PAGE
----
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William Shepard

The Sin of Saul

After his great victory over the Philistines, Saul turned his arms against the Moabites, the Ammonites, and the kings of Edom and Soba, and defeated them all. Then Samuel came to him and told him that God remembered the wickedness of the Amalekites, in attacking the children of Israel while they were passing through the wilderness, and that the time had now come for the destruction of that cruel and bloody race. So he commanded him to go out against them, and kill them all, together with their cattle and their asses. And all the valuable things that belonged to them were to be burnt as a sacrifice, and Saul was to keep nothing for his own use.

In obedience to this order, Saul put himself at the head of two thousand men and marched against the Amalekites. He defeated them in battle, and took their cities, and slew men, women, and children. But when he had taken captive Agag, their king, he admired his beauty so much that he persuaded himself he ought to be spared. And his soldiers also disregarded the commands of God, and they did not kill all the herds and the flocks, but kept the best of them and returned with them to their own country.

Then the Lord appeared to Samuel, and told him what Saul and the people had done, adding that He now repented of having made Saul king. So Samuel next morning came to Saul with a heavy heart. The king ran out to meet him, and said,—

"I return thanks to God, who hath given me the victory; for I have performed everything He hath commanded me."

To which Samuel replied,—

"How is it, then, that I hear the bleating of sheep and the lowing of cattle in the camp?"

"The people," said Saul, "have reserved these for sacrifices, but the Amalekites are all destroyed. No one of them remains alive except their king, and him have I brought with me in order that I may consult with you what to do with him."

But the prophet said that God was not pleased with sacrifices when they are made in disobedience to His commands, and he told Saul again that because he had offended God his kingdom would be taken away from him and given to a man who was more worthy of it. Then was Saul grieved, and he confessed that he had acted wrongly. But he said that if he were forgiven this time he would never sin again. And he prayed the prophet to stay a little while and offer sacrifices to God, that His wrath might be appeased. But Samuel knew that what God had determined could not be altered, and he turned to go. Then Saul hastily caught hold of the prophet's cloak to stop him, and the cloak was torn in his hands.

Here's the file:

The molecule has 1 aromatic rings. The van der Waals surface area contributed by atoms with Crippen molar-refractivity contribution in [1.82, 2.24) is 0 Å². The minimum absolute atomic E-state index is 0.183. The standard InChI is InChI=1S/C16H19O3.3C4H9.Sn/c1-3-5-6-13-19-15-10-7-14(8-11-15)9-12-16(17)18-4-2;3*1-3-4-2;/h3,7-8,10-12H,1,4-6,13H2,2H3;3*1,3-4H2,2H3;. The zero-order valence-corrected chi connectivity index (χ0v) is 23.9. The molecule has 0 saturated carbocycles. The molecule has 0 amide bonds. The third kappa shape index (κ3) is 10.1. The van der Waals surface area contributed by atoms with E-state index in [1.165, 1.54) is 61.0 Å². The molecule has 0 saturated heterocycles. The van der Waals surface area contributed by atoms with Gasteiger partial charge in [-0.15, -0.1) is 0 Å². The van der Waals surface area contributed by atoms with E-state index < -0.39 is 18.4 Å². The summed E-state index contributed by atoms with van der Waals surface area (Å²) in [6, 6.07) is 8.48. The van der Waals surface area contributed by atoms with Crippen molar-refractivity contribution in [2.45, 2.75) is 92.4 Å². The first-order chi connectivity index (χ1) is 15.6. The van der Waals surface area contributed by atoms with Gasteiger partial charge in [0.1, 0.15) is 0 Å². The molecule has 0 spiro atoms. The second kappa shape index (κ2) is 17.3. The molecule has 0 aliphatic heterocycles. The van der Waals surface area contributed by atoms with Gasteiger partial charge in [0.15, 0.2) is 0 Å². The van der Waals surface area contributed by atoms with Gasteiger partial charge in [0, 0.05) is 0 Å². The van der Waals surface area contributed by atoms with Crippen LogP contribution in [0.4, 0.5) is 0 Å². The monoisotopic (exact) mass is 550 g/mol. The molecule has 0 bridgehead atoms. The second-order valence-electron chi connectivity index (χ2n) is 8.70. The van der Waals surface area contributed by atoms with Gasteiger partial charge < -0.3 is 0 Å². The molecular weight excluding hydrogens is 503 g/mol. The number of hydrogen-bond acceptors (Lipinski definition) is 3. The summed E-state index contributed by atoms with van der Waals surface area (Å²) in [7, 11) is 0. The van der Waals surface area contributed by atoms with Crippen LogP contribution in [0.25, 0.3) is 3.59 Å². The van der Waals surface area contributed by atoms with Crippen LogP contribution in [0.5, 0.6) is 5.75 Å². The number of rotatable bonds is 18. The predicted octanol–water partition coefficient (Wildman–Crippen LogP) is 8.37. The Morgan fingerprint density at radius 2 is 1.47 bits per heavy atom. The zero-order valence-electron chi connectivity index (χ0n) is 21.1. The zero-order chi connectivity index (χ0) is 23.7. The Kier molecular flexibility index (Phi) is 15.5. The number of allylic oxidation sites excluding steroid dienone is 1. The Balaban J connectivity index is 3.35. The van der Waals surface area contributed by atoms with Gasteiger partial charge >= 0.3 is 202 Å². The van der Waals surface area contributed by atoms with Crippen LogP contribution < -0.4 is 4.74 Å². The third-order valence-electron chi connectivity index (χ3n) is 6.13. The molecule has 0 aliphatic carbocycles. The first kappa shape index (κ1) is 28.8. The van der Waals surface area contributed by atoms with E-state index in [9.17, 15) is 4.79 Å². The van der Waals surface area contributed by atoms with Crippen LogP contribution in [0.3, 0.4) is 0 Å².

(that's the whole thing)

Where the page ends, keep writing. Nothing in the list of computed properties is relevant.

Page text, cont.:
"Even so," said Samuel, "shall your kingdom be torn from you and given to another."

Saul again confessed that he had sinned, and prayed that the prophet would at least stay and worship God with him in the presence of all the people. Samuel granted him that favor, and went with him and worshipped God. Then he ordered that King Agag should be brought before him. And when Agag lamented, and said death was very bitter, Samuel said to him,—

"As thou hast made many Jewish mothers in Israel to lament and bewail their children, so shalt thou, by thy death, cause thy mother to lament also."

And, having given orders that the king should be killed, Samuel returned to his home.

Saul was very sorrowful on account of what Samuel had told him, and because he knew that God was his enemy. He went up to his royal palace at Gibeah, and after that day he came no more into the presence of the prophet. When Samuel mourned for him, God told him to leave off mourning, and to take the sacred oil and go to the city of Bethlehem, to a man named Jesse, and to anoint one of his sons who should be pointed out to him. Samuel went as he was commanded. At Bethlehem he made ready a sacrifice, and invited Jesse and his sons to come to it. Jesse came with his eldest son, who was so tall and strong and handsome that the prophet felt sure this must be the chosen one. But God told him no, that it was not the outside of man He considered in making His selection, but rather the heart and the spirit. The prophet asked Jesse to send for his other sons. Five others came, all as handsome and strong as the first, but none of these was selected. Then Samuel asked Jesse if he had not other sons.

"Only one more," answered Jesse, "a shepherd who takes care of our flocks. His name is David."

"Let him come also," said the prophet.

So David was sent for, and came. He was a very young man, but he, too, was handsome, and there was something brave and warlike in his appearance.

As soon as the prophet saw him, he knew he was the chosen of the Lord. And he took the oil and poured it on his head and anointed him before all his brethren. From that moment the Spirit of God departed from Saul and rested upon David.

Meanwhile, Saul, being abandoned by God, became very sad and gloomy, so much so that at times he was driven almost to frenzy. The physicians advised him to look out for some skilful musician who would play sacred hymns to him and soothe his soul to peace. Then one of Saul's servants told him that in the city of Bethlehem he had seen a son of Jesse, who was not more than a child in years, but who was skilled in music and the singing of hymns, and was also a manly and warlike lad. It was David of whom he spoke, for David played very well upon the harp. And Saul sent messengers to Jesse, asking that David be made to come to his palace. So Jesse sent his son and gave him presents to carry to the king. And Saul was pleased with the lad, and also with his music, for when David played upon his harp the sad spirit of the king went away, and he was well again.